The brokers who do survive will have to learn to live in an increasingly more regulated environment with real penalties and will have to learn to operate earning lower fees. As the old saying goes, “What we lose in fee income, we’ll make it up in volume.” We have a client in midtown Manhattan who makes a very good living operating on one percent origination fees and minimum yield spread premiums (YSPs). This individual has always operated as a low cost originator and has discovered ways to make a very good income by doing a higher volume of loans.
Wholesalers that will survive
Those wholesalers that will survive moving forward are going to have to be adaptable. Here’s what I mean. They are going to have to adapt to numerous new regulations coming forth. They cannot be ignored or you will be put out of business. Another way a successful wholesaler is going to survive is to become adaptable in ways in which they sell loans into the secondary markets. For example, they must adapt to selling loans on a “mandatory” basis. Without question, it is going to be very difficult for anyone to successfully operate a wholesale business if they are selling loans into the secondary markets on the “best efforts” basis … at least as long as there exists the significant spreads between "mandatory” and “best efforts” pricing. Those selling on a “mandatory” basis will have such a significant pricing advantage over those don’t to the point that it will be nearly impossible to compete. The only exception will be if a wholesaler is able to achieve some unique product or market niche and provide over-the-top service.
Another key factor necessary for the independent mortgage banker to survive as a wholesaler is the ability to sell directly to Fannie Mae, Freddie Mac and Ginnie Mae. With the new higher capital requirements, wholesalers are going to have to raise additional capital to compete.
Warehouse lines of credit will remain an issue for the foreseeable future, and that the key to funding more volume will be the rate at which a mortgage banker can turn their warehouse line. However, we are seeing growing signs that warehousing will be more available in the future. With credit facilities currently being considered by Fannie Mae, Freddie Mac and Ginnie Mae, there is hope that the current warehousing shortage will be addressed. I’m encouraged by recent reports that the U.S. Treasury and the Obama Administration are aware of the problem and they are taking action.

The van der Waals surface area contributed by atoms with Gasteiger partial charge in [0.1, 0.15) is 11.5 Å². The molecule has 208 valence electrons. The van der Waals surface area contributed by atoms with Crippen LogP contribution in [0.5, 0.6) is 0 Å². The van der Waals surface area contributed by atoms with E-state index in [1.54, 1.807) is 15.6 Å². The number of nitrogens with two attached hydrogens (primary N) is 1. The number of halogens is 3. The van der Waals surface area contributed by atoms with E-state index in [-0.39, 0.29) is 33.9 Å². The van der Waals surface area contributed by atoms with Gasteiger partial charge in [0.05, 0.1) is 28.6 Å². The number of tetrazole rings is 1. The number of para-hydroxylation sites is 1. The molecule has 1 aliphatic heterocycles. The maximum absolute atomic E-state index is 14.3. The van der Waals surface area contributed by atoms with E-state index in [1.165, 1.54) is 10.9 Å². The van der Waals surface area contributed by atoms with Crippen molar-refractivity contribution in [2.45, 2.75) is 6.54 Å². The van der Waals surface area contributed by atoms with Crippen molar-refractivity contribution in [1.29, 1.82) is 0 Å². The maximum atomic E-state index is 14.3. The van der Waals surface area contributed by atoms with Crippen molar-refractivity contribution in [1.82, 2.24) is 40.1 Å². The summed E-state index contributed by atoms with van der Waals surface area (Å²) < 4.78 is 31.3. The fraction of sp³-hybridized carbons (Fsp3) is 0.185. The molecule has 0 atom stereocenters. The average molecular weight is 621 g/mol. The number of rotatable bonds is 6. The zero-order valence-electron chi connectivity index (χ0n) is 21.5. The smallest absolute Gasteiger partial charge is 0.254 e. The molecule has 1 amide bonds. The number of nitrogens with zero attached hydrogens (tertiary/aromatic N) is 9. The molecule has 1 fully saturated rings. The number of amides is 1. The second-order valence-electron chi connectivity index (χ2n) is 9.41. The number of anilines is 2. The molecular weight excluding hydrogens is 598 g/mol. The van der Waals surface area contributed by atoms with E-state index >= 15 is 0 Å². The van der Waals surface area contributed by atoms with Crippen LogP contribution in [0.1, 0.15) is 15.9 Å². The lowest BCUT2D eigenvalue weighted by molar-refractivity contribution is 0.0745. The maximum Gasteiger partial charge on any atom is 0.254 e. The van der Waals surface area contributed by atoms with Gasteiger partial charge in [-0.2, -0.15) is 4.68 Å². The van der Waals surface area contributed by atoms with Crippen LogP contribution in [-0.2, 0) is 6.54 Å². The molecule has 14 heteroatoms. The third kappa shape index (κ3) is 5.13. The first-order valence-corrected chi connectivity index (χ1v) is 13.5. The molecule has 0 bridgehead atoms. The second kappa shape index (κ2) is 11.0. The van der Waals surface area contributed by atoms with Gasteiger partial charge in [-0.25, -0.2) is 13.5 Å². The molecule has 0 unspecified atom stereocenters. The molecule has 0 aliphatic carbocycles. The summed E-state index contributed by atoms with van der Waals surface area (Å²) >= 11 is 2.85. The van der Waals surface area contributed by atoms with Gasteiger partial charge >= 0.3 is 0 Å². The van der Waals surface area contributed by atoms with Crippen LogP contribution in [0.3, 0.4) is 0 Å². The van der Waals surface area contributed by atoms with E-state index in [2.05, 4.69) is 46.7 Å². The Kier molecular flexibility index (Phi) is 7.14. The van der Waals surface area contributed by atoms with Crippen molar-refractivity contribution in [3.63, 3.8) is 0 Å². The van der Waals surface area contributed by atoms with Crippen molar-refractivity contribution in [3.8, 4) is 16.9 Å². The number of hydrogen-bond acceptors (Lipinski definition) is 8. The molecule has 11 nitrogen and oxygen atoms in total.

Alternatives to both
Again, it is my opinion that there will always be a place for some number of wholesalers and mortgage brokers. However, if market conditions are requiring you to look at other alternatives, might I suggest the following:
◄ For originators, find a legitimate HUD-compliant net branch operation and become part of it.
◄ For wholesalers, consider starting an emerging broker-to-banker program whereby you convert your current wholesale business relationships to make correspondents. There’s a way of doing this to create a substantial capital base.
◄ Consider raising the necessary capital to become a well-capitalized mortgage banking company … it is possible.
◄ Do not accept the lie that there’s no capital willing to invest in your business. Forbes has estimated that there are billions of dollars in cash looking for a good investment. Find someone who can help you develop a well-thought out business plan, including a solid financial forecast, and then you can pursue your dreams of financing the American dream.
David Lykken is president, mortgage strategies and managing partner with Mortgage Banking Solutions. David has more than 34 years of industry experience and has garnered a national reputation. David has become a frequent guest on FOX Business News with Neil Cavuto, Stuart Varney, Liz Claman and Dave Asman with additional guest appearances on the CBS Evening News, Bloomberg TV and radio. He may be reached by phone at (512) 977-9900, ext. 101.